During the stress of exams, we often neglect our diets for something quick, easy and satisfying. However, what we often don't realise is that an unbalanced diet can actually impact on our marks. Feeding our tired little bodies the right nutrients during these week subsequently feeds our brains, so we can perform at our best.
Optimising your nutrition during exams, as well as the other 364 days of the year, can help your memory capacity. The foods you eat play an important role in keeping your brain healthy and can improve specific mental tasks, such as concentration. That is why I made a list a foods you might want to consider adding to your diet during this exam season.
I know everybody will be very happy about this one, as one of the must-have students' drink. You’ll be pleased to know that if you start your day with a cup of coffee, the caffeine and antioxidants will help your brain.
The caffeine has a number of positive effects on the brain, including:
Fatty fish are abundant sources of omega-3 fatty acids - healthy unsaturated fats that have been linked to a lower risk of Alzheimer’s disease.
These fats are important for healthy brain functions, the heart, joints and our general well-being. Although some studies are at an early stage there is some suggestion that adequate amounts of omega-3 fats in your diet may help to relieve depression.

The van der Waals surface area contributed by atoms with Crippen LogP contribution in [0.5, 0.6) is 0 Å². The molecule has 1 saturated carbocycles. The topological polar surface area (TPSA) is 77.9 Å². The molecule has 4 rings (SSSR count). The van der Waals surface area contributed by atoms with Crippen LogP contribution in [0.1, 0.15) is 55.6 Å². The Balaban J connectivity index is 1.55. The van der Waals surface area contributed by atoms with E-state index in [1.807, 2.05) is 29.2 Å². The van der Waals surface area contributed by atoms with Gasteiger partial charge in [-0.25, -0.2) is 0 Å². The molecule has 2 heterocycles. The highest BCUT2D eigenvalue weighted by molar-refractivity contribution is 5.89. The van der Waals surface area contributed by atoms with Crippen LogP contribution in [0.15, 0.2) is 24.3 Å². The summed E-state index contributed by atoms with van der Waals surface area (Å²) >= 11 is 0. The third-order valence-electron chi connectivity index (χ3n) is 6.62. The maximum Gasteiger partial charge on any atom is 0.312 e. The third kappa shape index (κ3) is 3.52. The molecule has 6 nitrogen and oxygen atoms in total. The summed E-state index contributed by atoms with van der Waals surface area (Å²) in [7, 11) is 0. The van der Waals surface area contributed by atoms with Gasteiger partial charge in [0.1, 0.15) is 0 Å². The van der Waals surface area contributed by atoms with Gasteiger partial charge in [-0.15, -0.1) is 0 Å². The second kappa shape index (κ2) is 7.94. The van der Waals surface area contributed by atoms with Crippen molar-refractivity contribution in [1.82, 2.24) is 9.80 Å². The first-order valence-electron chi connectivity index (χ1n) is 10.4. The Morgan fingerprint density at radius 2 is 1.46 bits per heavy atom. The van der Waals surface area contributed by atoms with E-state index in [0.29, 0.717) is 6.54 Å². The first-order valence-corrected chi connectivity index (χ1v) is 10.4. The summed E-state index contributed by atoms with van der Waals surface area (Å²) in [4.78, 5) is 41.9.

Broccoli is a great source of vitamin K, which is known to enhance cognitive function and improve brainpower.
Researchers found that because broccoli is high in compounds called glucosinolates, it can slow down the breakdown of the neurotransmitter, acetylcholine, which we need for the central nervous system to perform properly and keep our brains and memories sharp.
In a 2012 study published in Annals of Neurology, researchers at Harvard’s Brigham and Women’s Hospital found that women who consumed two or more servings of strawberries and blueberries each week delayed memory decline by up to two-and-a-half years.
Blueberries and other deeply coloured berries deliver anthocyanin, a group of plant compounds with anti-inflammatory and antioxidant effects that can help improve communication between memory cells.
Nuts are excellent sources of protein and healthy fats, and one type of nut in particular might also improve memory. A 2015 study from UCLA linked higher walnut consumption to improved cognitive test scores.
Several nutrients in nuts, such as healthy fats, antioxidants and vitamin E, may explain their brain-health benefits.
Vitamin E shields call membranes from free radical damage, slowing down mental decline.
Eggs are a good source of several nutrients tied to brain health, including vitamin B6 and B12, folate and choline.
Choline is an important micronutrient contained in egg yolks that your body uses to create acetylcholine, a neurotransmitter that helps regulate mood and memory.